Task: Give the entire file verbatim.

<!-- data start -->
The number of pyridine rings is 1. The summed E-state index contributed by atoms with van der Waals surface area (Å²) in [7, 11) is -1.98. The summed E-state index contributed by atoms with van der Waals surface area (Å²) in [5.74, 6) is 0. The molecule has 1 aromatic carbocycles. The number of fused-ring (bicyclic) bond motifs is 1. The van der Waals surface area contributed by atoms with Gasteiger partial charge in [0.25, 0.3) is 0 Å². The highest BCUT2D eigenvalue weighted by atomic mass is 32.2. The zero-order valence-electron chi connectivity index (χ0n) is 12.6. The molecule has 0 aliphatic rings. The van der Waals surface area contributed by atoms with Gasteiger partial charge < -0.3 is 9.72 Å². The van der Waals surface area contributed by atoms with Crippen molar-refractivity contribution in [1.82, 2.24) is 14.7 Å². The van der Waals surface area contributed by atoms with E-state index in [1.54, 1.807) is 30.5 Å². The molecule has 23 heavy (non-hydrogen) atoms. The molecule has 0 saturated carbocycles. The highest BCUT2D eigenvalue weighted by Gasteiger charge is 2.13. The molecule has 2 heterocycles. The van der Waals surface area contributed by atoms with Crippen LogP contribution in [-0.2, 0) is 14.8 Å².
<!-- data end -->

The number of pyridine rings is 1. The summed E-state index contributed by atoms with van der Waals surface area (Å²) in [7, 11) is -1.98. The summed E-state index contributed by atoms with van der Waals surface area (Å²) in [5.74, 6) is 0. The molecule has 1 aromatic carbocycles. The number of fused-ring (bicyclic) bond motifs is 1. The van der Waals surface area contributed by atoms with Gasteiger partial charge in [0.25, 0.3) is 0 Å². The highest BCUT2D eigenvalue weighted by atomic mass is 32.2. The zero-order valence-electron chi connectivity index (χ0n) is 12.6. The molecule has 0 aliphatic rings. The van der Waals surface area contributed by atoms with Gasteiger partial charge < -0.3 is 9.72 Å². The van der Waals surface area contributed by atoms with Crippen molar-refractivity contribution in [1.82, 2.24) is 14.7 Å². The van der Waals surface area contributed by atoms with E-state index in [1.54, 1.807) is 30.5 Å². The molecule has 23 heavy (non-hydrogen) atoms. The molecule has 0 saturated carbocycles. The highest BCUT2D eigenvalue weighted by Gasteiger charge is 2.13. The molecule has 2 heterocycles. The van der Waals surface area contributed by atoms with Crippen LogP contribution in [-0.2, 0) is 14.8 Å².